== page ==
There are mainly two types of schools, which govern the Hindu Undivided family. They are
1. Mitakshara Law
2. Dayabhaga Law
The Mitakshara Law applies tothe whole of India except Bengal and Assam. Under this law as it existed until the amendments made by The Hindu Succession (Amendment) Act, 2005, the son acquires by birth an interest in the ancestral property. Ancestral property, under the Mitakshara Law, thus devolves on the death- of a coparcener by survivorship. Mitakshara law recognizes two kinds of devolution of property as follows: -
a ) Devolution by Succession is applicable to the Joint family property and
b) Devolution by Survivorship is applicable to Property held in severalty by the last owner.
The Dayabhaga Law applies to the jcommunities like Bengalis and Assamese living in the States of Bengal and Assam and other parts of the world. According to this law, the son doesn’t acquire any right by birth in the ancestral property. The son’s right arises for the first time on father’s death. All properties thus, devolve by inheritance and not by survivorship. Under this school of law, the coparcenary is formed only on death of the father. Females can also be coparcener. Dayabhaga law thus recognizes only devolution by succession and it doesn’t recognize the devolution by survivorship as it recognizes in case of Mitakshara Law.
A Joint Hindu family according to the Mitakshara Law consists of a male member of a family with his sons, grandsons and great-grandsons according to Hindu Law. They collectively constitute a coparcenary of a Hindu Family. They are different from members who are not coparceners as we have seen earlier. This is of course under the old law prior to the amendment made by the Hindu Succession (Amendment) Act, 2005. After the above amendment, A Joint Hindu family can consist of male as well as female members since female members have also acquired the status of coparcener as per the said amendment. Thus now, members of a Hindu Joint family consists of the common ancestor and all his lineal descendants upto any generation including the wife/wives (or widows) and daughters of the common ancestor. A coparcenary is however a narrower body of persons within a joint family. It consists of four successive generations of lineal descendants as we have seen above.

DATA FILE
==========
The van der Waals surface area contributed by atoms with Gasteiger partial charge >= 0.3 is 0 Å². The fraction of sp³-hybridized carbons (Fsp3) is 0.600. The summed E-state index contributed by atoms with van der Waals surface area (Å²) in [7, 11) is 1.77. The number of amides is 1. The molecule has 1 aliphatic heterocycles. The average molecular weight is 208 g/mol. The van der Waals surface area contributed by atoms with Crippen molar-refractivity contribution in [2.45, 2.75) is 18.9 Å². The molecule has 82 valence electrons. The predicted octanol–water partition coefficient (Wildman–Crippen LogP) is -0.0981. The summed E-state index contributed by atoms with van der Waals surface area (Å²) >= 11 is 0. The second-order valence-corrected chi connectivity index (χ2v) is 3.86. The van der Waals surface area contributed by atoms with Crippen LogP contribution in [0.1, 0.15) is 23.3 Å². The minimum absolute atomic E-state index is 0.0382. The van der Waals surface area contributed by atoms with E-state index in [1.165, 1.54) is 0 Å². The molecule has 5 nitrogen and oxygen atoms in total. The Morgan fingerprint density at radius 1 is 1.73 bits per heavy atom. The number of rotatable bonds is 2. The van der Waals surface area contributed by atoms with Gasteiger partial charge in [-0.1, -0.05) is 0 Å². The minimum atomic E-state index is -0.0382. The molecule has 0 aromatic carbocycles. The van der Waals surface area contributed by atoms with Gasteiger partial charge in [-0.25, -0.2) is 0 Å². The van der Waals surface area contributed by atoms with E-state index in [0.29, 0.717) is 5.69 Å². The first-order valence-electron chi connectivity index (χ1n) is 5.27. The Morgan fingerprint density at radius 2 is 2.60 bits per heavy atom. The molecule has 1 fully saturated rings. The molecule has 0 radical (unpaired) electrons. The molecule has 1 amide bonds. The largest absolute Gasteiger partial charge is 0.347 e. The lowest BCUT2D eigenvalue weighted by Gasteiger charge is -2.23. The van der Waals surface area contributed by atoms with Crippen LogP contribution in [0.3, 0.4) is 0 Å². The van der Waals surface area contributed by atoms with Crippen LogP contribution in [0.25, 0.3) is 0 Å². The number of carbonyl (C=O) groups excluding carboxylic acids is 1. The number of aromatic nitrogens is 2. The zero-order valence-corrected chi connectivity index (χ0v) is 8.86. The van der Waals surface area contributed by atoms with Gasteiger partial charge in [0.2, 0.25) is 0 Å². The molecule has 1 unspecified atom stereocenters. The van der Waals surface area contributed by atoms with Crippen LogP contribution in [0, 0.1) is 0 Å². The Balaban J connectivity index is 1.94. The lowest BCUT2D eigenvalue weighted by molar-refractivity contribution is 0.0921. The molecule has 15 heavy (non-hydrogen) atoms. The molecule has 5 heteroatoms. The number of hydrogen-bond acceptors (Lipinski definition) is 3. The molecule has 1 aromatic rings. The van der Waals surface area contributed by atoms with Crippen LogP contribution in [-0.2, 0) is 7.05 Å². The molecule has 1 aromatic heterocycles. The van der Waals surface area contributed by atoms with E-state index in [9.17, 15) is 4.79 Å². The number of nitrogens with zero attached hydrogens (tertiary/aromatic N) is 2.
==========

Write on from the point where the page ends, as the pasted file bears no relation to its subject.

As per the provisions of Section 2 of the Hindu Succession Act, 1956, the Act applies
a) To any person, who is a Hindu by religion, in any of its forms or developments including a Virashaiva, a Lingayat or a follower of the Brahmo, Prarthana or Arya Samaj
b) To any person who is a Buddhist, Jaina, or Sikh by religion; and
c) To any other person who is not a Muslim, Christian, Parsi or Jew by religion unless it is proved that any such person would have been governed by the Hindu law or by any custom or usage as part of that law in respect of any of the matters dealt with herein if this Act had not been passed.
It may be noted that the phrase “HUF” has been used in the Statutes with reference to all the schools of law including Mitakshara, Dayabhaga and others and not to any particular school of law. See in this regard the decision of Privy Council in the case of Kalyanji Vithaldas vs CIT (1937) 5 ITR 90(PC).